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How the world views Obama and America's policies

Obama has certainly squandered his own standing - remember the hopes, misplaced as they might have been? - pinned on the man when he ran for office and succeeded.    And his policies since assuming office have done little to gain support for America's policies.   So, how does the world view the man?   Pew Research Centre has surveyed the subject and reports:

"Global approval of President Barack Obama’s policies has declined significantly since he first took office, while overall confidence in him and attitudes toward the U.S. have slipped modestly as a consequence.

Europeans and Japanese remain largely confident in Obama, albeit somewhat less so than in 2009, while Muslim publics remain largely critical. A similar pattern characterizes overall ratings for the U.S. – in the EU and Japan, views are still positive, but the U.S. remains unpopular in nations such as Egypt, Jordan, Turkey and Pakistan.

Meanwhile, support for Obama has waned significantly in China. Since 2009, confidence in the American president has declined by 24 percentage points and approval of his policies has fallen 30 points. Mexicans have also soured on his policies, and many fewer express confidence in him today.

The Obama era has coincided with major changes in international perceptions of American power – especially U.S. economic power. The global financial crisis and the steady rise of China have led many to declare China the world’s economic leader, and this trend is especially strong among some of America’s major European allies. Today, solid majorities in Germany (62%), Britain (58%), France (57%) and Spain (57%) name China as the world’s top economic power.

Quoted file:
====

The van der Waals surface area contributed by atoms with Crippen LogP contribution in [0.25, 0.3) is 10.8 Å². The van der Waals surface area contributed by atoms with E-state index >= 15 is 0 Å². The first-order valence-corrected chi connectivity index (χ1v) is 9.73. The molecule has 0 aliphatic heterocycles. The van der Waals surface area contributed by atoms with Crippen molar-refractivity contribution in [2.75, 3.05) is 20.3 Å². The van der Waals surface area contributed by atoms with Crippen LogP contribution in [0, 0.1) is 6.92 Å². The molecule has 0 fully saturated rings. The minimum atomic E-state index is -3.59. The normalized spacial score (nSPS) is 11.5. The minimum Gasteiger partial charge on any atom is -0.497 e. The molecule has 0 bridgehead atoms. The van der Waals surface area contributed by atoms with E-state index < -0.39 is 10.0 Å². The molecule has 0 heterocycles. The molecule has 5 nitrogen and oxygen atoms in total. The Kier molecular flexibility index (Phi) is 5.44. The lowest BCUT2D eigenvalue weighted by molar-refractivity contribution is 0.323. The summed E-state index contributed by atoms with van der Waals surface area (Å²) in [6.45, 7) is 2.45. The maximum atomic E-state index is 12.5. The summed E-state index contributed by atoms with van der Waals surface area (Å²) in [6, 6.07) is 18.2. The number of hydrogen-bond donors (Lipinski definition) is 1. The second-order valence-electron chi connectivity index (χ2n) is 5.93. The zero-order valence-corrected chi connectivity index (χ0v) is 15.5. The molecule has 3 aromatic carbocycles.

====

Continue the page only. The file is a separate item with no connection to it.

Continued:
Even though many think American economic clout is in relative decline, publics around the world continue to worry about how the U.S. uses its power – in particular its military power – in international affairs.

There remains a widespread perception that the U.S. acts unilaterally and does not consider the interests of other countries. In predominantly Muslim nations, American anti-terrorism efforts are still widely unpopular. And in nearly all countries, there is considerable opposition to a major component of the Obama administration’s anti-terrorism policy: drone strikes. In 17 of 20 countries, more than half disapprove of U.S. drone attacks targeting extremist leaders and groups in nations such as Pakistan, Yemen and Somalia.

Americans are the clear outliers on this issue – 62% approve of the drone campaign, including most Republicans (74%), independents (60%) and Democrats (58%)."

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